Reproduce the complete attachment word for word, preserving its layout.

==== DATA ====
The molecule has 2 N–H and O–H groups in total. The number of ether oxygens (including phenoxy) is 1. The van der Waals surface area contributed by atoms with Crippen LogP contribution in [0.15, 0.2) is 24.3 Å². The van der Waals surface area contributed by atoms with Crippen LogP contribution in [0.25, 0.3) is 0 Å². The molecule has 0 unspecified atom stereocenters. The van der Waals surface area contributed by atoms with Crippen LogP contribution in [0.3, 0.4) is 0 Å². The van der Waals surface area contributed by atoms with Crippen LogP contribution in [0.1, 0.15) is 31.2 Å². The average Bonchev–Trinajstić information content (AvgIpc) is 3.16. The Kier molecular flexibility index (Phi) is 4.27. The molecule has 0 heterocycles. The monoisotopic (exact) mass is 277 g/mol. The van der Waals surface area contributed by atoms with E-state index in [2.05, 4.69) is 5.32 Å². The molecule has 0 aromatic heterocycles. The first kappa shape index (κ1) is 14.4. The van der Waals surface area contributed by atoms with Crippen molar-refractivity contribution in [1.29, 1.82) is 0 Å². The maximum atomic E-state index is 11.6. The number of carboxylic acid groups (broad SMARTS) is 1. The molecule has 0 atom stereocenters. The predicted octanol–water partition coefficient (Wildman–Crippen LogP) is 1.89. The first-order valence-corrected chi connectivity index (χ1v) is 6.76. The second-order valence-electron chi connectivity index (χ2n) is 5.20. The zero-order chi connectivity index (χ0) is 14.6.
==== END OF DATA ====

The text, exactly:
The molecule has 2 N–H and O–H groups in total. The number of ether oxygens (including phenoxy) is 1. The van der Waals surface area contributed by atoms with Crippen LogP contribution in [0.15, 0.2) is 24.3 Å². The van der Waals surface area contributed by atoms with Crippen LogP contribution in [0.25, 0.3) is 0 Å². The molecule has 0 unspecified atom stereocenters. The van der Waals surface area contributed by atoms with Crippen LogP contribution in [0.3, 0.4) is 0 Å². The van der Waals surface area contributed by atoms with Crippen LogP contribution in [0.1, 0.15) is 31.2 Å². The average Bonchev–Trinajstić information content (AvgIpc) is 3.16. The Kier molecular flexibility index (Phi) is 4.27. The molecule has 0 heterocycles. The monoisotopic (exact) mass is 277 g/mol. The van der Waals surface area contributed by atoms with E-state index in [2.05, 4.69) is 5.32 Å². The molecule has 0 aromatic heterocycles. The first kappa shape index (κ1) is 14.4. The van der Waals surface area contributed by atoms with Crippen molar-refractivity contribution in [1.29, 1.82) is 0 Å². The maximum atomic E-state index is 11.6. The number of carboxylic acid groups (broad SMARTS) is 1. The molecule has 0 atom stereocenters. The predicted octanol–water partition coefficient (Wildman–Crippen LogP) is 1.89. The first-order valence-corrected chi connectivity index (χ1v) is 6.76. The second-order valence-electron chi connectivity index (χ2n) is 5.20. The zero-order chi connectivity index (χ0) is 14.6.